Marine protected areas range from nature reserves to marine parks, and can include reefs, seagrass beds, shipwrecks, archaeological sites, mangroves, underwater areas on the coast and seabeds in deep water. The Commonwealth Government has under its jurisdiction 13 marine protected areas, including the Great Barrier Reef Marine Park (table 14.27). With almost 34 million hectares protected, the Great Barrier Reef Marine Park is the world's largest marine protected area and, given its status as a World Heritage area, it is subject to a special management program administered by the Great Barrier Reef Marine Park Authority.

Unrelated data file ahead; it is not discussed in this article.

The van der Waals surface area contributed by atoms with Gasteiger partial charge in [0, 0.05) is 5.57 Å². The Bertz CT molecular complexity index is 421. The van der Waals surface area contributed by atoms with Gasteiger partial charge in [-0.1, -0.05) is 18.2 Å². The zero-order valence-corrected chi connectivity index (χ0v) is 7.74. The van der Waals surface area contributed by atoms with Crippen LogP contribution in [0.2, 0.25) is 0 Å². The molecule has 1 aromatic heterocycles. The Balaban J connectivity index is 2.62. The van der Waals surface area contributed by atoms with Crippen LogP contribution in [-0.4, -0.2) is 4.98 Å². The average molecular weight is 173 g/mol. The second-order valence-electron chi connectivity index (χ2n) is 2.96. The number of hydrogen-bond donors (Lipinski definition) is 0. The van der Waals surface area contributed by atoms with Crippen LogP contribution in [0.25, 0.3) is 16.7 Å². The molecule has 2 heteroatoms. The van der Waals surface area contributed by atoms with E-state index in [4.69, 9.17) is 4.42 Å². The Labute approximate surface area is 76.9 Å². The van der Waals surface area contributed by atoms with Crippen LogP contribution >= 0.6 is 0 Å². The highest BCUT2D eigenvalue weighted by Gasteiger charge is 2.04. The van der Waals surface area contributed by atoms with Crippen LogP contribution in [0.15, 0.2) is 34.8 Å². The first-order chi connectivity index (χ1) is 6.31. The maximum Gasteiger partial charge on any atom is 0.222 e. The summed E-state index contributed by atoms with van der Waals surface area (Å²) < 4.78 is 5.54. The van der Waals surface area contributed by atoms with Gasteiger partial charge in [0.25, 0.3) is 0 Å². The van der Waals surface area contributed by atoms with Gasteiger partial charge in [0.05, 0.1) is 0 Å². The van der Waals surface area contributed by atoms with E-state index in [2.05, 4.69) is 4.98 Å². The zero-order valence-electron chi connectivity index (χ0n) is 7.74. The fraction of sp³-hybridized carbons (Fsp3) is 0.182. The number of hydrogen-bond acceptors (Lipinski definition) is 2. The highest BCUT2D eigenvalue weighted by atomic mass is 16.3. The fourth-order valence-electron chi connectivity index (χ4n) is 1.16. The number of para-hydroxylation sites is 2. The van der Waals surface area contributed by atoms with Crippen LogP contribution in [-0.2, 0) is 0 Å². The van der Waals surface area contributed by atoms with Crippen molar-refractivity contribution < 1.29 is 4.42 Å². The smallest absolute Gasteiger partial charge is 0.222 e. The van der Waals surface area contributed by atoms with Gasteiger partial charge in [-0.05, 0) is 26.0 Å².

Name of Commonwealth reserve
Area protected (ha)
Date proclaimed

Marine national nature reserve
16 August 1982
Lihou Reef
16 August 1982
Ashmore Reef
16 August 1983
Elizabeth and Middleton Reef
23 December 1987
Mermaid Reef
10 April 1991
Marine reserve
Tasmanian Seamounts
19 May 1999
Solitary Islands (Commonwealth waters)
3 March 1993
Cartier Island
21 June 2000
Marine park
Great Australian Bight (Commonwealth waters)
22 April 1998
Ningaloo (Commonwealth waters)
20 May 1987
Macquarie Island (Commonwealth waters)
27 October 1999
Lord Howe Island (Commonwealth waters)
21 June 2000
Great Barrier Reef(a)
1 July 1975

(a) The Great Barrier Reef is managed by the Great Barrier Reef Marine Park Authority.

Source: EA 2000.